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U.K. House Prices Fall 0.1% as Property Market Ends Fragile Year

U.K. house prices declined last month and may fall “modestly” over 2013 because of a weak economic recovery, Nationwide Building Society said.

U.K. house prices declined last month and may fall “modestly” over 2013 because of a weak economic recovery, Nationwide Building Society said.

The average cost of a home slipped 0.1 percent to 162,262 pounds ($264,000) in December, the Swindon, England-based customer-owned lender said in an e-mailed report today. From a year earlier, values were down 1 percent.

“The outlook remains uncertain,” said Robert Gardner, chief economist at Nationwide. “With the economic recovery expected to remain fairly weak, the housing market is likely to be characterized by low levels of activity again in 2013, with prices remaining flat or modestly lower.”

Britain’s uneven recovery and tight credit conditions have restrained property-market activity, while a lack of supply has supported prices. Housing-market forecasters are mixed on the outlook in 2013, with Hometrack Ltd. predicting a 1 percent decline and Rightmove Plc and the Royal Institution of Chartered Surveyors both projecting a 2 percent increase.

In the fourth quarter, home prices rose 0.5 percent compared with the previous three months and were down 1.1 percent from a year earlier, Nationwide said.

Eleven out of 13 U.K. regions tracked by the lender had annual price declines during 2012, it said. London was the best- performing area with a 0.7 percent gain, while Northern Ireland posted the biggest decline with 8.2 percent.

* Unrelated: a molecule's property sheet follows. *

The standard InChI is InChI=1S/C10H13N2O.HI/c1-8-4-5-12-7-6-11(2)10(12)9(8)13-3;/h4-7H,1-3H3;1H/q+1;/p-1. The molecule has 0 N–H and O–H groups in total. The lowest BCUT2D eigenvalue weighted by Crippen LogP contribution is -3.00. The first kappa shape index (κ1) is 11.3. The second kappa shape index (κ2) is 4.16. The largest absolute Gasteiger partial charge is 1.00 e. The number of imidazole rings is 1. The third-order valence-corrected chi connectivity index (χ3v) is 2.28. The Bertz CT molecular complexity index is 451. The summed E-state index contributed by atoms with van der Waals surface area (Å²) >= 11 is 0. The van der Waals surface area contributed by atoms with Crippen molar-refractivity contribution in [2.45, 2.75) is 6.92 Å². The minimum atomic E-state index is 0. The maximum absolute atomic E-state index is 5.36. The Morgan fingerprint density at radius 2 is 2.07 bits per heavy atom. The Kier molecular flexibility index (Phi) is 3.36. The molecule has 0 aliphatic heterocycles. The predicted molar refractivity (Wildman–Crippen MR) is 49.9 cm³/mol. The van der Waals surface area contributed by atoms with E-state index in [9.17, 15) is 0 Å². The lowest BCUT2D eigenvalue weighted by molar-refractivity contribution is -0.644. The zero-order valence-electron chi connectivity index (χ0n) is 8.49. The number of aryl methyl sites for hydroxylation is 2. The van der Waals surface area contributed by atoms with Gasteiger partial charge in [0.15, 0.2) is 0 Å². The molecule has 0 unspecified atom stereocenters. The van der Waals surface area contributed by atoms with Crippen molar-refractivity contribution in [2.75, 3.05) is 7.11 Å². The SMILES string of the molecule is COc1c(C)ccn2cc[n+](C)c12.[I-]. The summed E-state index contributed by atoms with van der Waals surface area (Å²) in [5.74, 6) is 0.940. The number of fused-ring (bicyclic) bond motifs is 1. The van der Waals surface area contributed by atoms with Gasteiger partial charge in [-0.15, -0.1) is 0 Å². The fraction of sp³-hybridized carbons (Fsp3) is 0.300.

Market Weakness

Nationwide said there is an “underlying weakness” in the property market, adding that house prices are about 5.1 times average earnings, above the long-term norm of 4.2.

“Given that the U.K. economy was in recession for much of 2012, a 1 percent decline in house prices may be seen as a relatively resilient performance,” Gardner said. However, “conditions remain fragile, especially since other signs of housing-market activity, such as the number of mortgage approvals, remained subdued.”

Data from the Bank of England tomorrow may show mortgage approvals rose to 54,000 in November, according to the median forecast of 17 economists in a Bloomberg News Survey. While that would be the most since January 2012, approvals would be still only about half the monthly average of 103,000 in the decade to 2007 before the financial crisis struck. The BOE will publish the data at 9:30 a.m. in London.

To contact the reporter on this story: Scott Hamilton in London at shamilton8@bloomberg.net

To contact the editor responsible for this story: Craig Stirling at cstirling1@bloomberg.net

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